One of the most influential aspects of an album comes from within, spreading as if controlled by the sprawl of a story or concept. Usually constructed through varying themes and messages and having them intertwine, these albums have added value, something that is harder to achieve than the ones that simply go through the motions. Jurassic 5’s third studio album Power in Numbers not only strides high on this characteristic, it winds it into a complex that rises as one of the best themed hip hop albums of our time.
Perhaps the biggest credit to this should be given to Cut Chemist and DJ Nu-Mark and their approach to Power in Numbers’ production. Unlike Quality Control, where the beats were more of a front-stage showcase, Power in Numbers grants more freedom to the group’s four emcees as they sling tales of poverty, urban remembrance and government enforcement. On “Thin Line,” which features Nelly Furtado, Jurassic 5 strikes passion in a deeper sense. “Man too bad that we became friends first,” Zaakir spits, “I’m not an expert on how relationships should work/But from the minute it was known/It changed the whole tone on how we spoke on the phone.”
Further on, Power in Numbers also makes you realize how great these artists are when they’re together.
Songs like “If You Only Knew” and “Freedom” display the group’s ridiculous skill at twisting four-bar verses effortlessly, and even when these songs eventually feel like they should be dragging, someone steps in and pushes it along with force and viscosity. Whether in the delivery, flow or cadence, Chali 2na, Akil, Zaakir and Mark 7even keep everything fresh, while at the same time bombarding the listener with interweaving storylines from lush thematic landscapes.
On the surface, Power in Numbers may play like any other culturally bright Hip hop album, but after several listens it becomes apparent that it’s much more than that. In every sense this album consists of capacity whether it be the flow of the verses, the plinking and plunking production, the special guests (Big Daddy Kane, JuJu, Kool Keith, Nelly Furtado, Percee P) or the messages themselves. Hitting so many platforms and launching like the unique vector it is, Power in Numbers is a must for any definitive Hip hop fan.
The first song I heard off of Jurassic 5’s 2002 album Power in Numbers was “If You Only Knew.” I was captivated by the fresh jazzy boom bap that to this day makes me nod my head every time I hear it. I feel this way about most of the songs on this album; “What’s Golden,” “Break,” “One Of Them” and “After School Special” are bangers. If this were an instrumental album, Power in Numbers would stand out. However, once you take a step back from the syncopated beats, jazzy guitar samples and hard-hitting synth chords you realize that MC’s Chali 2na, Akil, Soup, Marc 7 and Zaakir are providing important social commentary though their lyrics in critical, honest and clever ways.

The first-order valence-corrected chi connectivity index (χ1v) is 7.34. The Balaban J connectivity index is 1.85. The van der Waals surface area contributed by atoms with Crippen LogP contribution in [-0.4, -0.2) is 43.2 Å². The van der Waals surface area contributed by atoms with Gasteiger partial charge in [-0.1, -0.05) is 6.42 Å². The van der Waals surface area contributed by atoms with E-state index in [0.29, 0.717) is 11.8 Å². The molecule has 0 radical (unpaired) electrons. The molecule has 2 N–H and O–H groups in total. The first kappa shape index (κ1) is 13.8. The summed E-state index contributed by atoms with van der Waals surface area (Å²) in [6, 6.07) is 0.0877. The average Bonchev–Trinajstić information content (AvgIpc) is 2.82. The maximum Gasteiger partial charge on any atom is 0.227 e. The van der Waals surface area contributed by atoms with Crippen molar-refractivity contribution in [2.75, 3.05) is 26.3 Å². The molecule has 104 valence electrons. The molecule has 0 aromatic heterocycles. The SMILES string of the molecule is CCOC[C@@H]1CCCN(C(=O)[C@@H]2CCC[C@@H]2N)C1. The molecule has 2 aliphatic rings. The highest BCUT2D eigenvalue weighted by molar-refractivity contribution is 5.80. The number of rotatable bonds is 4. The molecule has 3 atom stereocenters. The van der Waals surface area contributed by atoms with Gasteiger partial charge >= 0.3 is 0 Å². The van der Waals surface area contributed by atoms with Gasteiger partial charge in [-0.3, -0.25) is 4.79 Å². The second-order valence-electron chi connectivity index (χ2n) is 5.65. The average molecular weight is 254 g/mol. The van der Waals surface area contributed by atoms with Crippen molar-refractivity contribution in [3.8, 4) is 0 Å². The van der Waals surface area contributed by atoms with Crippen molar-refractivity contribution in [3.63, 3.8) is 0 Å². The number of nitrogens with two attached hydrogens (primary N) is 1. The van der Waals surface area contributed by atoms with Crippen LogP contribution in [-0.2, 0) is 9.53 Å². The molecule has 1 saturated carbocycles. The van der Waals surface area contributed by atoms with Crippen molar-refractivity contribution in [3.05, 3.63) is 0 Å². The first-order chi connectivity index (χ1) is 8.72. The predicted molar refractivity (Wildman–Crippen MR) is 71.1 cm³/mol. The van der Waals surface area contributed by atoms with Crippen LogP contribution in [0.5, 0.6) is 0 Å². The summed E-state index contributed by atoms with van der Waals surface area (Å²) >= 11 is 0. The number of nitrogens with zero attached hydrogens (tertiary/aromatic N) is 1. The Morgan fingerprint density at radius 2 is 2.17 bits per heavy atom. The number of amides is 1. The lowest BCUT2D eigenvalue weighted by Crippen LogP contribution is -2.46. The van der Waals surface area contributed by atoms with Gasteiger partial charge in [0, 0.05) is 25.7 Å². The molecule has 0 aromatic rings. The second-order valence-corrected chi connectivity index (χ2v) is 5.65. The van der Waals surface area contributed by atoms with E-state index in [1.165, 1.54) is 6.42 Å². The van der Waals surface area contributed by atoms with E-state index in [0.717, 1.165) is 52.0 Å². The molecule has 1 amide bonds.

In “Freedom,” Chali 2na explains, “Got people screaming free Mumia Jamal/but 2 out of 3 of ya’ll will probably be at the mall.” In the hook of “If You Only Knew,” we hear, “If you only knew the trials and tribulations we been through/But if you only knew, we’re real people homie, just like you/We humble, but don’t mistake for some corny-ass crew/What we do, is try to give you what you ain’t used to.”
They aren’t bragging or boasting about their escapades with women or proclaiming themselves as the best rappers of all time. Instead, J-5 is explaining what they’re about musically, and the struggles it took to arrive on the scene. In this album, you will find poignant critiques of our social and political institutions. The group also takes the time to discuss matters of love, romance and friendship in the song “Thin Line” featuring Nelly Furtado. Just when you thought it couldn’t get any better, “A Day at the Races” will play. This song features rap legends Big Daddy Kane and Percee P, that show they can still hang with any of the young guns in hip-hop.
This album is an essential listen to anyone interested in Hip hop because it is an illustration of how a group can combine original musical production with inventive lyricism that moves the conversation about how we live, and what we value to the next level.
“If You Only Knew”